Web Directions North – Days 3 and 4

So after 2 days of workshops on Monday and Tuesday, the official part of the conference started Wednesday.

With conferences like this, with so many interesting topics, it is always hard to decide between two interesting sessions. After all you need to pick one, and the other one will be recorded anyhow and the slides will be put online. So, in fact, you are not missing out that much. So here is a quick summary of the sessions.


Opening Keynote: Return of the King of Web Standards (Jeffrey Zeldman)

I have never seen Jeffrey Zeldman speak, so I figured that this is going to be interesting. Jeffrey gave a quick summary what kind of developments in the past led us to where we are today in terms of Web Standards.

Real World Accessibility for Real World People (Derek Featherstone)

Derek more or less gave the same talk that I have already seen in November at @media Ajax in London (with the same jokes…kind of). But no big deal. It was good hearing again how he tackled the problem that Google Maps is not accessible at all and how he and his team fixed it. And, I believe, it is always good to get a shot or two of accessibility guidelines once in a while cause they tend to be forgotten about in daily business life.

Five Essential Composition Tools for Web Typography (Kimberly Elam)

That talked turned out to be something I was not really expecting. Kimberly is coming from a very print focused background and is Chair of the Graphic & Interactive Communication Department at the Ringling College of Art + Design, Sarasota, Florida. In her talk she explained how she teaches her students what makes typography good typography. I felt that many of these things are highly applicable when it comes to print, but sometimes are kind a hard to translate into the web world (especially with variables like increasing or decreasing font-size, different screen resolutions etc.). But I found her slides very good and I wished we would have had those back at uni.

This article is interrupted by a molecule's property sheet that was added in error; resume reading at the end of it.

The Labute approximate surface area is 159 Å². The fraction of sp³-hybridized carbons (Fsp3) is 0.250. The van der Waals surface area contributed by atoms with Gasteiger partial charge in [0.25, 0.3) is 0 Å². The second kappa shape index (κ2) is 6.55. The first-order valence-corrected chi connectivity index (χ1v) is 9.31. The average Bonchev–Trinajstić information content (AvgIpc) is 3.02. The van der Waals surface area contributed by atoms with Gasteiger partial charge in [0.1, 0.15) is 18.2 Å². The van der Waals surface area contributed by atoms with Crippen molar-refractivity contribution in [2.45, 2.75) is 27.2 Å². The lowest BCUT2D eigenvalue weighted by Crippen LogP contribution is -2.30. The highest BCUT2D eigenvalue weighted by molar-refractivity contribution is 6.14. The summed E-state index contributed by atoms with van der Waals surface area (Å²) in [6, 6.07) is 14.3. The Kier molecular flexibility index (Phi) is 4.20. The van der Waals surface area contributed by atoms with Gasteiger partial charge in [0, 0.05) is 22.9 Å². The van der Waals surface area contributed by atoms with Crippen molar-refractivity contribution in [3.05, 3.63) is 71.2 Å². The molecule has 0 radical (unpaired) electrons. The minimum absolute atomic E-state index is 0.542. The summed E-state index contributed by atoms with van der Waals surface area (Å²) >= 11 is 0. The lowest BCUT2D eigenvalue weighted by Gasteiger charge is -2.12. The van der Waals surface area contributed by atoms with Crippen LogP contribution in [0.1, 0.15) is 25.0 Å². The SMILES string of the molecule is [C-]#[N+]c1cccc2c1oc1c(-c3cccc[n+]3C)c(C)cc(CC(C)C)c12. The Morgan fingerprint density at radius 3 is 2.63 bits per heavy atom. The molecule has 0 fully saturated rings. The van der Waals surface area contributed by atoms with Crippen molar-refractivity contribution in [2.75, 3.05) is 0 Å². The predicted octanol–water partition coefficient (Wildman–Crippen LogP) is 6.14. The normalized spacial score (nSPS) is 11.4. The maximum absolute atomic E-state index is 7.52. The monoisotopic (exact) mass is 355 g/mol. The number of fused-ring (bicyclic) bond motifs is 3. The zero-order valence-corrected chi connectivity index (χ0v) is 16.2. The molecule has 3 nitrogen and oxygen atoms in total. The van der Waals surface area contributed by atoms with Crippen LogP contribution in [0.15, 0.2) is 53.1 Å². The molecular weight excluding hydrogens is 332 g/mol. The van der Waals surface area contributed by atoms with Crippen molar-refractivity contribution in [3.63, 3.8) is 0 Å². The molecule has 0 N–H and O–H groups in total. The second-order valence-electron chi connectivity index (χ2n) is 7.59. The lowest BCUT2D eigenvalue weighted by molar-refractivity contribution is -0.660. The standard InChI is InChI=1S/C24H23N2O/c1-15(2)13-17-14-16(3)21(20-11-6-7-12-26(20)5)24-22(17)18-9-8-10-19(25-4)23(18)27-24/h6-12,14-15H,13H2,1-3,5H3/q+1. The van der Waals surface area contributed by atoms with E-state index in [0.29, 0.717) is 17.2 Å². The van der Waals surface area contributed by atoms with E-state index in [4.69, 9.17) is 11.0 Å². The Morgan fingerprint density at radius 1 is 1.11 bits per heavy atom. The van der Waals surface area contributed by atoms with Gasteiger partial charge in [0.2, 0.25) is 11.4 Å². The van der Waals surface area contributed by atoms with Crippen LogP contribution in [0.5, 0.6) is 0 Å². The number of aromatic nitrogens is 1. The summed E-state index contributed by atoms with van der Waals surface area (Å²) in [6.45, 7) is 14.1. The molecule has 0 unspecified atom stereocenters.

“Plays Well With Others” (Brian Oberkirch)

In his talk, Brian talked about ways to overcome the huge amount of different social sites and user credentials we need to remember and always have to go through the hassle of setting up a profile, inviting your friends etc. Solutions to that could be OpenID and OAuth.

What makes a design seem intuitive? (Jared Spool)

Jared is just great. Even if you have no clue what Web Usability means, you can just turn up for his talks and leave with an entertained mood. It is just the funny and compelling way that he presents. What he covered was how can a great design be intuitive to the user? It always depends on the target user audience and by knowing about the “knowledge gap” between current knowledge and target knowledge. So bridging what the user currently knows and what he needs to know in order to complete his task.

Better Gmail (Gina Trapani)

Gina, who works for Lifehacker.com, described how she discovered how it is possible for developers to make their favorite web applications better using Greasemonkey and fix issues that the original developers maybe have not thought about. Finally, Google released the Greasemonkey API for Gmail which makes it more easier for developers to add additional functionality on top of Gmail (e.g. keyboard shortcuts for most executed user actions, like ‘delete’, ‘move to inbox’).


What was really nice of the organizers was that they rewarded people who put blogposts on their web site, uploaded photos to Flickr etc. to spread the word about WDN. And the first site John put up on the projector (in the main audience hall with about 300 people), on Thursday morning before the second day started, was mine. I was flattered and felt very happy (although it also reminded me that a redesign might be a good idea). Anyway, so the reward consisted of a very nice WDN 2008 T-shirt and 3 books. Awesome – thanks again for that.

Innovation is Overrated (Indi Young)

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